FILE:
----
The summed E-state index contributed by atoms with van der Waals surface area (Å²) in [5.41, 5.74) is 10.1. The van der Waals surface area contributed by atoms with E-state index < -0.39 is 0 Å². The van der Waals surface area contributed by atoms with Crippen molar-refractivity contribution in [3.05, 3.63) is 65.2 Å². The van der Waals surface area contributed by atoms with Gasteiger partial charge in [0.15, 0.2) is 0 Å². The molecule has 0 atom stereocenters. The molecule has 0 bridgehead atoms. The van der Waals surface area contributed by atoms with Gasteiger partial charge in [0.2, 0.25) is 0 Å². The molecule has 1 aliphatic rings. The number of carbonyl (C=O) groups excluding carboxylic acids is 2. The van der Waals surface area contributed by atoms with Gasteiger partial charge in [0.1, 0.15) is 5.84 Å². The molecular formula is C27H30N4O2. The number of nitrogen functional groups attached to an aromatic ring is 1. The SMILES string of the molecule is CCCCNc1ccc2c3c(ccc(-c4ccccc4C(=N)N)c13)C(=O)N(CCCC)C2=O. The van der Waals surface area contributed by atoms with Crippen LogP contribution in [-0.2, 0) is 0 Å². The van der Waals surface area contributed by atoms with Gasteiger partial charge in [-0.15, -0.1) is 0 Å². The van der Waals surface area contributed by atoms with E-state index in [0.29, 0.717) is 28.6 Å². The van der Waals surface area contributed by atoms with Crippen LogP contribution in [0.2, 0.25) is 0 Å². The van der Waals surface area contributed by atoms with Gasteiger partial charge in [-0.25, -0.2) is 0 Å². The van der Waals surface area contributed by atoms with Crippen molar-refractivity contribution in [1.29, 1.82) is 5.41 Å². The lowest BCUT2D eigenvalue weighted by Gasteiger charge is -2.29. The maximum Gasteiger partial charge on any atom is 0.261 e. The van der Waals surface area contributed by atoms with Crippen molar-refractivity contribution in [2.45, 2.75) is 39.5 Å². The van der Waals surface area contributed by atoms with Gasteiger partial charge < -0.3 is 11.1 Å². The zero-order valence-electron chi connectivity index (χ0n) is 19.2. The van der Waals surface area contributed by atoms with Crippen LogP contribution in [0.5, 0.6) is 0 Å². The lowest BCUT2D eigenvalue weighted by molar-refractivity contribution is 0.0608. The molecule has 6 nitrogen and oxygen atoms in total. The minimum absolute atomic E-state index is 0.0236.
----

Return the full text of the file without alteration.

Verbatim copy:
The summed E-state index contributed by atoms with van der Waals surface area (Å²) in [5.41, 5.74) is 10.1. The van der Waals surface area contributed by atoms with E-state index < -0.39 is 0 Å². The van der Waals surface area contributed by atoms with Crippen molar-refractivity contribution in [3.05, 3.63) is 65.2 Å². The van der Waals surface area contributed by atoms with Gasteiger partial charge in [0.15, 0.2) is 0 Å². The molecule has 0 atom stereocenters. The molecule has 0 bridgehead atoms. The van der Waals surface area contributed by atoms with Gasteiger partial charge in [0.2, 0.25) is 0 Å². The molecule has 1 aliphatic rings. The number of carbonyl (C=O) groups excluding carboxylic acids is 2. The van der Waals surface area contributed by atoms with Gasteiger partial charge in [0.1, 0.15) is 5.84 Å². The molecular formula is C27H30N4O2. The number of nitrogen functional groups attached to an aromatic ring is 1. The SMILES string of the molecule is CCCCNc1ccc2c3c(ccc(-c4ccccc4C(=N)N)c13)C(=O)N(CCCC)C2=O. The van der Waals surface area contributed by atoms with Crippen LogP contribution in [-0.2, 0) is 0 Å². The van der Waals surface area contributed by atoms with Gasteiger partial charge in [-0.15, -0.1) is 0 Å². The van der Waals surface area contributed by atoms with E-state index in [0.29, 0.717) is 28.6 Å². The van der Waals surface area contributed by atoms with Crippen LogP contribution in [0.2, 0.25) is 0 Å². The van der Waals surface area contributed by atoms with Gasteiger partial charge in [-0.25, -0.2) is 0 Å². The van der Waals surface area contributed by atoms with Crippen molar-refractivity contribution in [1.29, 1.82) is 5.41 Å². The lowest BCUT2D eigenvalue weighted by Gasteiger charge is -2.29. The maximum Gasteiger partial charge on any atom is 0.261 e. The van der Waals surface area contributed by atoms with Crippen molar-refractivity contribution in [2.45, 2.75) is 39.5 Å². The van der Waals surface area contributed by atoms with Gasteiger partial charge < -0.3 is 11.1 Å². The zero-order valence-electron chi connectivity index (χ0n) is 19.2. The van der Waals surface area contributed by atoms with Crippen LogP contribution in [0.5, 0.6) is 0 Å². The lowest BCUT2D eigenvalue weighted by molar-refractivity contribution is 0.0608. The molecule has 6 nitrogen and oxygen atoms in total. The minimum absolute atomic E-state index is 0.0236.